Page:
Friday, August 19, 2011

"Cousin Mary" and "The First Primrose", by Mary Russell Mitford

Mary Russell Mitford (1787-1855) worked for much of her life as a professional writer.  It seems to have been work she loved and was well-suited to, but it was also necessary, since her income supported herself and her parents.  Mitford experienced an amazing life of booms and busts.  Her mother was an heiress who married a likeable, happy, but irresponsible man.  He shortly squandered all of his wife's wealth, leaving the family in poverty.

But, at the age of ten, Mary picked a winning number in the Irish lottery and won a prize of £ 20,000.  This made the family wealthy again, and they moved into an opulent house and lived well for a few years.  But Mary's father once again squandered the family's money, and soon they were forced to move to the small village of Three Mile Cross in Berkshire, in Southeast England, where Mary's growing career as a writer supported them all for the rest of their lives.

 Mary Russell Mitford's cottage in Three Mile Cross
(image from flickr user leslie.dray)

Today she is primarily remembered as the author of a volume of sketches of rural life, titled Our Village.   These essays recorded in loving detail the life in and around Three Mile Cross.

 I pulled this book off of the shelf on a sunny late-Fall day last year.  The house I live in was built at about the time Mary Russell Mitford was writing Our Village, and as I read I imagined that time.

Here are two typical essays from Our Village.

The first of these is "Cousin Mary", one of  many character sketches in the book.
"About four years ago, passing a few days with the highly educated daughters of some friends in this neighbourhood, I found domesticated in the family a young lady, whom I shall call as they called her, Cousin Mary. She was about eighteen, not beautiful perhaps, but lovely certainly to the fullest extent of that loveliest word—as fresh as a rose; as fair as a lily;"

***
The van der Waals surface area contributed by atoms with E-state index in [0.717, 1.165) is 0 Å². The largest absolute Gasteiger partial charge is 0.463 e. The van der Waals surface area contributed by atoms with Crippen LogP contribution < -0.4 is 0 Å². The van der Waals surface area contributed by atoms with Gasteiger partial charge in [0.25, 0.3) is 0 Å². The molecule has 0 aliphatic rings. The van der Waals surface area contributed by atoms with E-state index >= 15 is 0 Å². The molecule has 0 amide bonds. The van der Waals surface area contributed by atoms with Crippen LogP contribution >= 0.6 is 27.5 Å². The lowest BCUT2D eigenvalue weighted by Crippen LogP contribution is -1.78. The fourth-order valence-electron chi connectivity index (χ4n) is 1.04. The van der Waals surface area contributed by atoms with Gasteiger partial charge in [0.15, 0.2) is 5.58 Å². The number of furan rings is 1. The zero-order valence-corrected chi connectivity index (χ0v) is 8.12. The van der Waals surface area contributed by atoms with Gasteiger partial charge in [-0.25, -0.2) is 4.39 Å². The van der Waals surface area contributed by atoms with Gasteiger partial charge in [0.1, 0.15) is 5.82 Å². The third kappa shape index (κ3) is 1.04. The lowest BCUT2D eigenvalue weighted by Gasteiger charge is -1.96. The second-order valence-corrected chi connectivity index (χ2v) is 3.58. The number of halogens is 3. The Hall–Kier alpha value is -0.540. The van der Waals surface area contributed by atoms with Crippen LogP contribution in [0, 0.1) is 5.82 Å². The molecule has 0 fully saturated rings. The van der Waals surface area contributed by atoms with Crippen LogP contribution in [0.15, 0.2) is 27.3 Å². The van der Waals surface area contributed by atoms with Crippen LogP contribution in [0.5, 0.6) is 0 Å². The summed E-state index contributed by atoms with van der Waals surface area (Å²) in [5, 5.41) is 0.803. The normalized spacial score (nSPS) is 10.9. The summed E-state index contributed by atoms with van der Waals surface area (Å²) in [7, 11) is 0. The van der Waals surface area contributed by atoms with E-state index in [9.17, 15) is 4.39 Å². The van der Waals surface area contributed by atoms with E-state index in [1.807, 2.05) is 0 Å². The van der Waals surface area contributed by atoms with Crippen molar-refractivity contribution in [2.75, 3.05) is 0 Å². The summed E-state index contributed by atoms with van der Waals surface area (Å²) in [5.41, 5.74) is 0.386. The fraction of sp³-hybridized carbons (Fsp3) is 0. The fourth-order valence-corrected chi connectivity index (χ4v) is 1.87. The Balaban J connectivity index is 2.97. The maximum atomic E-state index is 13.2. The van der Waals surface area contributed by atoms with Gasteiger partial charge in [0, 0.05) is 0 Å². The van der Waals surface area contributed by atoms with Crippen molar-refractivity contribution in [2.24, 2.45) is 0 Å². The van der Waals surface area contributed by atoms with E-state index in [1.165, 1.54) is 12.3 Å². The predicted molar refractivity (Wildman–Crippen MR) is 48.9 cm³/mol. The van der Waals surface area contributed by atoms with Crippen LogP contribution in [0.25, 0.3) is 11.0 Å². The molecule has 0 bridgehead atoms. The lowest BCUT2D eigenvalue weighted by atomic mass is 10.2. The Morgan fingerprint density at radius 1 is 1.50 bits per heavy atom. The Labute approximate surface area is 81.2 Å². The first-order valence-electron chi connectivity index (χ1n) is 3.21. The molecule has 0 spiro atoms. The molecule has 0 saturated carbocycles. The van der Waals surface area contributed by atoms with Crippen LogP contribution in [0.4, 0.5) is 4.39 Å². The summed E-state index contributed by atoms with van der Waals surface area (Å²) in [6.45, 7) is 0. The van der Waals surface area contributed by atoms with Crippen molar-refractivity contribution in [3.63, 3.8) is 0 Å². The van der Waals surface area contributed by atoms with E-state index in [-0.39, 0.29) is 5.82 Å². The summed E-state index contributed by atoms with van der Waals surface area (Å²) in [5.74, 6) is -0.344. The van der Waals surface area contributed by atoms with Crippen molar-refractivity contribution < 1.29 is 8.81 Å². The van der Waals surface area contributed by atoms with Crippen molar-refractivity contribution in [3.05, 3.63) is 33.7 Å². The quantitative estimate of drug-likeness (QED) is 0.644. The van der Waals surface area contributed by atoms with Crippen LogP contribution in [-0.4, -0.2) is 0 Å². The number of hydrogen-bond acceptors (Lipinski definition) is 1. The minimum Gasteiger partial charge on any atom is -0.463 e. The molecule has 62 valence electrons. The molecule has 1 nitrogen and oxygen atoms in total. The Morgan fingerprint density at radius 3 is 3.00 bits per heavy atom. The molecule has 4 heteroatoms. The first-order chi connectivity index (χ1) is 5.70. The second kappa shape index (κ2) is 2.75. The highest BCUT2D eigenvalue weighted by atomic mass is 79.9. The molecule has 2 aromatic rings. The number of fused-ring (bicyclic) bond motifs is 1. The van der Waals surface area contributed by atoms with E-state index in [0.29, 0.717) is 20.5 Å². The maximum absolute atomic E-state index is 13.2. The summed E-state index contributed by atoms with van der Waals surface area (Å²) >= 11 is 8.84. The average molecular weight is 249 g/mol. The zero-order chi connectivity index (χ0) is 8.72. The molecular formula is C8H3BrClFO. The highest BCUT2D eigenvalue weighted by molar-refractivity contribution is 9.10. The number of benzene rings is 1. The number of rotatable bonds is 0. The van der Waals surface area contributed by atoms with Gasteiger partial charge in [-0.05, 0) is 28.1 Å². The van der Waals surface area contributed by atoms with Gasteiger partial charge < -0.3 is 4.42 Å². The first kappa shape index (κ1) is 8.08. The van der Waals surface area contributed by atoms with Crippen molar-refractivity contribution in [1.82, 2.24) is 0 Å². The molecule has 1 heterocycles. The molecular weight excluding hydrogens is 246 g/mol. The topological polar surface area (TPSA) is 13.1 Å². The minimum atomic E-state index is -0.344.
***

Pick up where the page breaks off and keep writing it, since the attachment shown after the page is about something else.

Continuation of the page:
Cousin Mary's father had died, and her mother now refused to be separated from her, even to send her to school.  Mary was kept at home, where:
"... her powers of observation were sharpened and quickened, in a very unusual degree, by the leisure and opportunity afforded for their developement, at a time of life when they are most acute. She had nothing to distract her mind. Her attention was always awake and alive. She was an excellent and curious naturalist, merely because she had gone into the fields with her eyes open ;"
Cousin Mary seemed better off for her hardships.  By losing the opportunity for formal education she was able to snuggle into the warm embrace of her family, and gain an intimate first-hand knowledge of nature.  Her well-educated relations paled beside Cousin Mary, in Mary Russel Mitford's eyes.

The seond essay, "The First Primrose", is one of several "Walks in the Country" recorded by Mitford.  She and her greyhound, Mayflower, went for long tramps in the woods and lanes around the village, with Mayflower chasing rabbits while Mitford chased primroses and "small brown snakes".    On this walk she returns to a large house her family had occupied in more prosperous days:
"What a tearing up by the root it was! I have pitied cabbage plants and celery, and all transplantable things ever since; though, in common with them and with other vegetables, the first agony of the transportation being over, I have taken such firm and tenacious hold of my new soil, that I would not for the world be pulled up again, even to be restored to the old beloved ground;"
 In the end, she finds the primroses that she set out to see:
 "Here we are making the best of our way between the old elms that arch so solemnly over head, dark and sheltered even now. They say that a spirit haunts this deep pool—a white lady without a head. I cannot say that I have seen her, often as I have paced this lane at deep midnight, to hear the nightingales, and look at the glow-worms;—but there, better and rarer than a thousand ghosts, dearer even than nightingales or glowworms, there is a primrose, the first of the year; a tuft of primroses, springing in yonder sheltered nook, from the mossy roots of an old willow, and living again in the clear bright pool. Oh, how beautiful they are— three fully blown and two bursting buds! how glad I am I came this way!"


No comments:

Post a Comment